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 En route to the dams of the Ruhr Valley, the first wave of three specially adapted Avro Lancasters roar across the Dutch wetlands on the night of 16 -17th May 1943 led by Wing Commander Guy Gibson, their mission to breach the Mohne and Eder dams, thus robbing the German war machine of valuable hydro-electric power and disrupting the water supply to the entire area. Carrying their unique, Barnes Wallis designed 'Bouncing Bomb' and flying at just 30m above the ground to avoid radar detection, 617 Squadron's Lancasters forged their way into the enemy territories, following the canals of the Netherlands and flying through forest fire traps below treetop height to their targets. Gibson's aircraft ('G'-George) is nearest with 'M'-Mother of Fl/Lt Hopgood off his port wing and 'P'-Peter (Popsie) of Fl/Lt Martin in the distance.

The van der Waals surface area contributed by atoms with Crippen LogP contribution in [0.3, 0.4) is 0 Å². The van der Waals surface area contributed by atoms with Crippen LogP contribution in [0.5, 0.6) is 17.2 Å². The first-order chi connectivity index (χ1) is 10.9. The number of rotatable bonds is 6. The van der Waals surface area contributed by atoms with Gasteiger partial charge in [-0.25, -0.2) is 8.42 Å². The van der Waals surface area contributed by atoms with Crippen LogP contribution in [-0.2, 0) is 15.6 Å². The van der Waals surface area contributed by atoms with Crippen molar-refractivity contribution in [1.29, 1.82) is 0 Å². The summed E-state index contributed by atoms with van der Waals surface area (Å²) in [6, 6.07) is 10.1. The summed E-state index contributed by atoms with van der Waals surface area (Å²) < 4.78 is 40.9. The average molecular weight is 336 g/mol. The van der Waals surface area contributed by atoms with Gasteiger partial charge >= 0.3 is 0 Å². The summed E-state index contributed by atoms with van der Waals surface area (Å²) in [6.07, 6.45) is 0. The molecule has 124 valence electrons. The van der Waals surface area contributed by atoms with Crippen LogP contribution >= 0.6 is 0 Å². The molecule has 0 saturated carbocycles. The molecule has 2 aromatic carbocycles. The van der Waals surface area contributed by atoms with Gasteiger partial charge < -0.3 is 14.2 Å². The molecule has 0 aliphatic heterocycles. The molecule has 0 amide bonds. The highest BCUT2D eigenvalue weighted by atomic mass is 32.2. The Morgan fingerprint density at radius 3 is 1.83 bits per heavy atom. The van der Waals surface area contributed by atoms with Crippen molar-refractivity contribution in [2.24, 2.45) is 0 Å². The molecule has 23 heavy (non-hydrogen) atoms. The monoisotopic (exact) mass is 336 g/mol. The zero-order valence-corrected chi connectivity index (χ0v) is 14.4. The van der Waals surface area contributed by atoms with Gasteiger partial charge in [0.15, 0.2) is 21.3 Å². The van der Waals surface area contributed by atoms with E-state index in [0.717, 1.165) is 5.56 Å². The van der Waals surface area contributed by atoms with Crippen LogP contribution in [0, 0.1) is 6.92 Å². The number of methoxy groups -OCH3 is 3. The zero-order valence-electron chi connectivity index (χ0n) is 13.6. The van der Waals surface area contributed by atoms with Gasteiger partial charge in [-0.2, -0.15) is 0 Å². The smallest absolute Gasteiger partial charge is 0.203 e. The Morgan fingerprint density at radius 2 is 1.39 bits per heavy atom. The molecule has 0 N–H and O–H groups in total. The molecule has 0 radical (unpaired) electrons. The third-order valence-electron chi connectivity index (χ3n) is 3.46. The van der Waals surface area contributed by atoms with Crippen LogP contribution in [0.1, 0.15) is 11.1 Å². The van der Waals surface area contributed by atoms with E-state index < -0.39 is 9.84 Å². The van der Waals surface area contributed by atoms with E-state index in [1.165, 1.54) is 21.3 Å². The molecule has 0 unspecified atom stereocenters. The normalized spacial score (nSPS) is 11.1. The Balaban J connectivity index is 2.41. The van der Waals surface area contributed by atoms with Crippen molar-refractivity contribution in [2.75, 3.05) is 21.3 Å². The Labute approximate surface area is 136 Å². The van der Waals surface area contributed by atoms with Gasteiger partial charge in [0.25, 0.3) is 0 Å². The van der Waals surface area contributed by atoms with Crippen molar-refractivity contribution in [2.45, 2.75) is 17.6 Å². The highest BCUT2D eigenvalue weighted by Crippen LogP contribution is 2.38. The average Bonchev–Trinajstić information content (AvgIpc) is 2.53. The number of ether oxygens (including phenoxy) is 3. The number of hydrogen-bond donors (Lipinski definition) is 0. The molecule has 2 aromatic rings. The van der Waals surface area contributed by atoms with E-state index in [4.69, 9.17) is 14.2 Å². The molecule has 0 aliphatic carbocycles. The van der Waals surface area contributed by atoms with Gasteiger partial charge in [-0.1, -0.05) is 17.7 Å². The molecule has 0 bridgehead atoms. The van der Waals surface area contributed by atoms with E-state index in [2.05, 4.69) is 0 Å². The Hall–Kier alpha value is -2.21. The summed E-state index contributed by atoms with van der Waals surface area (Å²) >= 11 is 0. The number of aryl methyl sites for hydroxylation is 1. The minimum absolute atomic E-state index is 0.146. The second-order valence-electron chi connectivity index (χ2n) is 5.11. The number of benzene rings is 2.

Dambusters - The First Wave by Ivan Berryman. (C)
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H.M.A.S Hobart glides past Mount Fiji for the surrender ceremony with Missouri in the Background. Tokyo Bay 1945.

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HMS Royal Sovereign and HMS Warspite departing Malta by Ivan Berryman (AP)
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 The Leander class cruiser HMS Orion is shown departing Grand Harbour Malta late in 1945.

HMS Orion by Ivan Berryman. (AP)
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The Pedestal Convoy of August 1942 was one of the most heavily protected convoys in the history of sea warfare.  Fourteen of the fastest cargo ships of the time were protected by 4 carriers, 2 battleships, 7 cruisers and 32 destroyers.  The destroyer HMS Ashanti is in the foreground of the painting.  Also depicted are the carrier HMS Indomitable, with her Hurricanes cirling the convoy overhead, and the cargoe ship Port Chalmers to the right of the picture.